TITLE: Goal-directed Learning to Fly
PRESENTER: Andrew Isaac
AFFILIATION: CSE, UNSW
DATE: Friday 8th August 2003
TIME: 12:00pm to 1:00pm
PLACE: CSE K17 1st Floor Seminar Room
Learning to fly an aircraft is a complex task that requires the development of control skills and goal achievement strategies. This talk presents a behavioural cloning system that learns to successfully fly manoeuvres, in turbulence, of a realistic aircraft simulation. A hierarchical decomposition of the problem is employed where goal settings and the control skill to achieve them are learnt. The benefit of this goal-directed approach is demonstrated in the reuse of the learnt manoeuvres to a flight path that includes novel manoeuvres. The system is based on an error minimisation technique that benefits from the use of model tree learners. The model trees provide a compact and comprehensible representation of the underlying control skill and goal structure. The performance of the system was improved by compensating for human reaction times and goal anticipation. We conclude that our system addresses current limitations of behavioural cloning by producing robust, reusable and readable clones.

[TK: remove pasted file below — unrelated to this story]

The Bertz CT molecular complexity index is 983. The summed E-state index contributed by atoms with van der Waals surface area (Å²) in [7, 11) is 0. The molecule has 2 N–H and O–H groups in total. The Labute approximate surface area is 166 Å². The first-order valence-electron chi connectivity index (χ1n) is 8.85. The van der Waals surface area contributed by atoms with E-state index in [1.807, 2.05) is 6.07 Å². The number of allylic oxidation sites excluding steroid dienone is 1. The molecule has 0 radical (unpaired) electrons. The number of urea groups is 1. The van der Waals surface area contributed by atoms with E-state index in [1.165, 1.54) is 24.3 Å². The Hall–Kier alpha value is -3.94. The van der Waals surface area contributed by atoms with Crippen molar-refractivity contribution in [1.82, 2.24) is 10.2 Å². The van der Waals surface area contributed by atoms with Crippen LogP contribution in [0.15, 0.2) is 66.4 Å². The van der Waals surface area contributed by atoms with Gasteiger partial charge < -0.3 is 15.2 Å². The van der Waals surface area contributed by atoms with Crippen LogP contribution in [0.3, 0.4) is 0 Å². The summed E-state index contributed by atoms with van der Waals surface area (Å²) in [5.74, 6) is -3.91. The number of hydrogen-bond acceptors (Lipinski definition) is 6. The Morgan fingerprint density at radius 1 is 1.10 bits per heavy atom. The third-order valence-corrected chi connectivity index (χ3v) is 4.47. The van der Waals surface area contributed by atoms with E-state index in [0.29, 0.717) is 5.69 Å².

BIOGRAPHY OF SPEAKER:
Andrew Isaac is a doctoral candidate in Artificial Intelligence at the School of Computer Science and Engineering, University of New South Wales. This talk is based on a paper with the same title coauthored with Claude Sammut. The paper will be presented at the ICML 2003 conference in Washington DC later in August.
School of Computer Science & Engineering, UNSW.